Churches.-St Mary's Church formerly occupied the cathedral nave, but was removed from its ancient and historical position to a new building about thirty years ago. St Cuthbert's Church is a plain structure of 1778, on the site of a previous very old one, and has a monument to Chancellor Carlyle. Trinity Church, in Caldewgate, and Christ Church, in Botchergate, are handsome structures of 1830, each with a tower and spire, and are remarkable for having their altars at the west end. St Stephen's and St John's are beautiful edifices of 1865, the former in Early and Decorated English, the latter in pure Early English. St James' and St Paul's are also new churches. Value of each, £300. Patrons of the first four, the Dean and Chapter; of St Stephen's and St Paul's, the Bishop; of St John's and St James', five trustees. The nonconformists possess several large and handsome churches, while the Roman Catholics erected in 1893 a fine church (to supersede an older structure), which is dedicated to Our Lady and St Joseph. It is a building of the Perpendicular style, and occupies one of the finest sites in the city. A rectory is connected with it.
Schools, &c.-The grammar school was founded in 1546 by Henry VIII., but it was reconstructed about 1882, when large new buildings were built for it, partly from public subscription, partly from funds supplied by the Ecclesiastical Commissioners. A girls' high school was recently founded. There is a school of art, which will presently move into new premises in Tullie House. The infirmary was built by subscription in 1828, but was enlarged and the accommodation doubled in 1878. It is an imposing pile, situated in the west of the town, where are also a fever hospital and a home for incurables. The dispensary, a very old-established charity, is within the town. There are two workhouses, both in the city.
Trade, &c.-The cotton trade, once the staple trade, has almost disappeared from Carlisle. The chief manufactures now carried on are hat-making, biscuit-making, lithographic printing, brewing for colonial export, and iron-founding. These and the railways employ very large numbers of hands. The corn, seed, and bacon trades have attained large dimensions. Markets are held on Wednesdays and Saturdays, and fairs on 26 Aug., 19 Sept., and the first and second Saturday after 10 Oct. The city was formerly connected with the Solway by a ship canal, now superseded by the Silloth railway, and it ranked as a seaport, with Allonby and Port-Carlisle as creeks or sub-ports, but the custom-house has been removed, and Carlisle is a creek to Whitehaven. The city has a head post office, several banking offices and first-rate inns, and publishes several newspapers.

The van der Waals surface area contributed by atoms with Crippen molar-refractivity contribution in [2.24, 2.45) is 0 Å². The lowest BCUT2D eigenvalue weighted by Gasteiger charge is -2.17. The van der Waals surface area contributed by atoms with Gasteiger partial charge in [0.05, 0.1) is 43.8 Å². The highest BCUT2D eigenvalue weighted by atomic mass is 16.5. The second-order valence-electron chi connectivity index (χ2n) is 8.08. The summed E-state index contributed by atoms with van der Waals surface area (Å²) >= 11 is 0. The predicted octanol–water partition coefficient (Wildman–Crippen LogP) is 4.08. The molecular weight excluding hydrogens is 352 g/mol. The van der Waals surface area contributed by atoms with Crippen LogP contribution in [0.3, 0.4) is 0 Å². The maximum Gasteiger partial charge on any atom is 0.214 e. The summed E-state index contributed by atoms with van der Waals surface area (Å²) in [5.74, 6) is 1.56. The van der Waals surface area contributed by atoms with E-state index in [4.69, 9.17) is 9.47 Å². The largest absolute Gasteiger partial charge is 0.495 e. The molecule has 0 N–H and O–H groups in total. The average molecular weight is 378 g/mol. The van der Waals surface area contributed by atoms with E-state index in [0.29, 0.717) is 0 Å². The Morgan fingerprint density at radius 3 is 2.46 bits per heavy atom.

The, Borough.-The city is a borough by prescription, was chartered by Henry II., is governed by a mayor, 10 aldermen, and 30 councillors, and sends one member to Parliament. Its borough limits, both for government and for representation, comprise the townships of Botchergate and English Street in St Cuthbert parish; the townships of Scotch Street, Fisher Street, Castle Street, Abbey Street, and part of Caldewgate, in St Mary parish; and the extra-parochial place of Eaglesfield Abbey. Assizes are held generally three times a year. Population of the municipal borough, 39,176; of the parliamentary, 38,112. The city gives the title of Earl to a branch of the Howard family.
The Diocese.-The see was founded in 1133 by Henry I. The first bishop was Æthelwald, the king's confessor, and among his successors have been De Everdon, De Kirkby, Merks, Oglethorpe, Usher, Nicolson, Sterne, Vernon Harcourt, and Goodwin. The bishop's income is £4500, and his residence is Rose Castle. The chapter comprises a dean (salary £1425), 4 canons (£700 per annum each), and 24 honorary canons. The diocese comprehends all Cumberland except Alston Moor parish, with Garrigill and Nenthead, all Westmorland, and the Lancashire deaneries of Cartmel, Dalton, and Ulverstone, and the ecclesiastical parishes of Beathay, Hawkshead, Satterthwaite, Lawray, Seathwaite, and Wray, and is divided into the three archdeaconries of Carlisle, Westmorland, and Furness. Population of the diocese, 424,913.
The following is a list of the administrative units in which this place was either wholly or partly included.
|Poor Law union||Carlisle|
Any dates in this table should be used as a guide only.
Directories & Gazetteers
We have transcribed the entry for Carlisle from the following:
- Samuel Lewis' A Topographical Dictionary of England, by Samuel Lewis, seventh edition, published 1858. (Carlisle)
Land and Property
The Return of Owners of Land in 1873 for Cumberland is available to browse.
Online maps of Carlisle are available from a number of sites:
- Bing (Current Ordnance Survey maps).
- Google Streetview.
- National Library of Scotland. (Old maps)
- old-maps.co.uk (Old Ordnance Survey maps to buy).
- Streetmap.co.uk (Current Ordnance Survey maps).
- A Vision of Britain through Time. (Old maps)
The Visitation of Cumberland, 1615 is available on the Heraldry page.